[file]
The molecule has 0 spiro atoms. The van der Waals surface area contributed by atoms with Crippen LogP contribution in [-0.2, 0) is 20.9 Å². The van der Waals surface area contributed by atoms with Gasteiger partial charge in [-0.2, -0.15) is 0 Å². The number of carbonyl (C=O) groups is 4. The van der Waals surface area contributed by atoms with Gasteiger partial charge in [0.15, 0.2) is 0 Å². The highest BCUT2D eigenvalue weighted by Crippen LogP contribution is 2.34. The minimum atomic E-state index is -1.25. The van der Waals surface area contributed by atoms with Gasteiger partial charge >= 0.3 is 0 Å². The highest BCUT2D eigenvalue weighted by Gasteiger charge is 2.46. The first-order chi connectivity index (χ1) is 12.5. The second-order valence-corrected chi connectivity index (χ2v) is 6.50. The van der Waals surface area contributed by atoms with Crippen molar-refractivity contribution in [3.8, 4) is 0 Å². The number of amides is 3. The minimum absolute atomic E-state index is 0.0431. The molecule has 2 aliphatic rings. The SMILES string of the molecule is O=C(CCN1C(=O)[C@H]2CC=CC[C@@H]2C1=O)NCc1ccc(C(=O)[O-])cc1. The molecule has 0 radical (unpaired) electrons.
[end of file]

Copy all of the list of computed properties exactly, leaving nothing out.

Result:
The molecule has 0 spiro atoms. The van der Waals surface area contributed by atoms with Crippen LogP contribution in [-0.2, 0) is 20.9 Å². The van der Waals surface area contributed by atoms with Gasteiger partial charge in [-0.2, -0.15) is 0 Å². The number of carbonyl (C=O) groups is 4. The van der Waals surface area contributed by atoms with Gasteiger partial charge in [0.15, 0.2) is 0 Å². The highest BCUT2D eigenvalue weighted by Crippen LogP contribution is 2.34. The minimum atomic E-state index is -1.25. The van der Waals surface area contributed by atoms with Gasteiger partial charge >= 0.3 is 0 Å². The highest BCUT2D eigenvalue weighted by Gasteiger charge is 2.46. The first-order chi connectivity index (χ1) is 12.5. The second-order valence-corrected chi connectivity index (χ2v) is 6.50. The van der Waals surface area contributed by atoms with Crippen molar-refractivity contribution in [3.8, 4) is 0 Å². The number of amides is 3. The minimum absolute atomic E-state index is 0.0431. The molecule has 2 aliphatic rings. The SMILES string of the molecule is O=C(CCN1C(=O)[C@H]2CC=CC[C@@H]2C1=O)NCc1ccc(C(=O)[O-])cc1. The molecule has 0 radical (unpaired) electrons.